Banks: The Right Thing to Do

When the US shutdown sent shivers and ripples through the financial markets in October with the fear that the federal government would end up defaulting on the repayment of its debts, the banks decided to set up contingency plans.

It turns out that JP Morgan and other banks decided that in the event of the default on payment then the bank would stand as guarantor to the federal government and end up forking out $5 billion so that its customers would not be at a loss. There are therefore two questions that arise immediately with this statement. First of all just how far can we believe what the banks are telling us and secondly shouldn’t we have let them dig deep into their pockets and pay some of the money back that they have been given since the financial crisis and are still getting to line their vaults from the state even today?

Playing Games

It has been reported that JP Morgan spent $100 million on contingency plans to deal with the growing crisis over the US budget and the federal government shutdown that ended on October 17th 2013. That’s just one of many banks that had $100 million to spend on the updating of computer systems that were intended to deal with fiscal emergencies. Consultants were taken on to create scenarios and hypothetical models to see how the markets would react and how they would deal with it.

They were playing games in the boardrooms, while the people were out of work for 16 days. They were playing at toy soldiers while the federal government was closed and reduced to essential departments and the policymakers and the politicians were chin-wagging over whether they could pass the budget or not and allow the Tea Party to gain a foothold on US politics (although the Tea Party is losing popularity in the US and has dropped since 2010). It comes to something when people are paid to squander money. They have far too much those banksters to know what to do with.

Still, one saving grace is that they will be able to put it to use again on January 15th when government spending comes to an end, unless it gets another green light from Congress. They will have a second shot too on February 7th when the easing of the enforcement of the debt limit will also be over in the US. Or probably, the banks will have to spend $100 million apiece again, because the data will be out of date by then and the parameters, coefficients and calculations will no longer hold.

The Right Thing to Do

Chief Executive of JP Morgan Chase & Co Jamie Damon stated “we’re going to fund. It’s the right thing to do”. The right thing to do? Since when did the banks in the US or in any other country do the right thing? Please! Pray do tell!

Bank: JP Morgan prepares for the worst

Bank: JP Morgan prepares for the worst

Are we to believe that the banks have turned over a new leaf and become morally unquestionable? Have the banks decided to do the ‘right thing’ because it’s good for society, or because they will get the benefit of doing so? I can’t see any bank anywhere in the world doing social-charity stunts for the public and the federal government. If they have paid out millions in contingency plans, then their hope is obviously that if they prop up the state, they will be able to demand a higher return on that investment and get ten times their money back through charging interest.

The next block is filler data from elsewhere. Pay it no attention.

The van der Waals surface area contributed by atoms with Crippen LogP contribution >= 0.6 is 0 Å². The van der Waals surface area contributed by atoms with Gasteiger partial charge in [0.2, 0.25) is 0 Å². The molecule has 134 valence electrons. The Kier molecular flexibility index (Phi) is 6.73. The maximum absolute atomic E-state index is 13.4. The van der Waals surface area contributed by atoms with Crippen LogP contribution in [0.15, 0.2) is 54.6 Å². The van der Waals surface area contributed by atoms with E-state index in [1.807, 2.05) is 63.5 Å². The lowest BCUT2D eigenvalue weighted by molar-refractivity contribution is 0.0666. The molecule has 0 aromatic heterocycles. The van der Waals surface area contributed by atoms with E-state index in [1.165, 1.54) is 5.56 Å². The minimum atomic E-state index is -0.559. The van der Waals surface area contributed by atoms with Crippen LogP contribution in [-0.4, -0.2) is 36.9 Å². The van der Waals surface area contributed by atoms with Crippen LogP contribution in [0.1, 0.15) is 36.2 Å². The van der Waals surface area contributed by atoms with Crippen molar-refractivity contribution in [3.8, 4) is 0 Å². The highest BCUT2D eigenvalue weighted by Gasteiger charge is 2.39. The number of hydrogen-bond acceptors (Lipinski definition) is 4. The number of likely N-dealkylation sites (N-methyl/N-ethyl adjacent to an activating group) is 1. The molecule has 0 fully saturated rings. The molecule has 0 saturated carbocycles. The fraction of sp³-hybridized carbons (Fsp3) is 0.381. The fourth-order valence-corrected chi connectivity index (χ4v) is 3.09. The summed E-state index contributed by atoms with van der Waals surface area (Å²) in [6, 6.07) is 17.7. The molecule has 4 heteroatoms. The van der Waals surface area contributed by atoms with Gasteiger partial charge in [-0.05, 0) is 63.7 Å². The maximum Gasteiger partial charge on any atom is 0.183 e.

Calculations put the amount of money that JP Morgan would have had to pay out at roughly $5 billion per month. Of course that would be an advance on the federal government and so the latter would have to reimburse the sum plus interest. The US citizens that were being propped up would have nothing more than an advance (with interest because it boils down to a loan) on their salaries that had been cut by the federal government. That means that banks like JP Morgan would be earning on their investment twice. Of course that’s the right thing to do. John Pierpont would be proud of you! It’s hardly suprising that the banks were apparently on the phone every day to the federal government and despite the fact that the conversation was very one-sided, they were begging to negotiate around a table over who would get the best pickings of the US shutdown. It’s surprising that in a country that has no money left, the banks still have tons of it stockpiled somewhere ready to be used when the state collapses (if it hasn’t already).

Economists and bankers have never in the past been able to adequately prepare for the way the markets might react. They rarely see anything coming even when it’s standing there on the doorstep knocking on the door. If the markets were that easy to predict, we would all be rich, wouldn’t we?

October’s fight over the budget (which had nothing to do with the budget and everything to do with politics) is the third fight in the past two years in the US. Back in 2011, the US got downgraded by Standard & Poor’s. Then in 2013 the US budget sequestration took place, with automatic spending cuts (with cuts taking place from 2014 until 2021).

The October fisticuffs between the Republicans and the Democrats was the third one. Third time lucky? Maybe the fourth time lucky; roll on January! Maybe it should have been time for the banks to bail US out for once!

About The Author

tothetick

Professional team of writers/analysts analyzing the financial markets.

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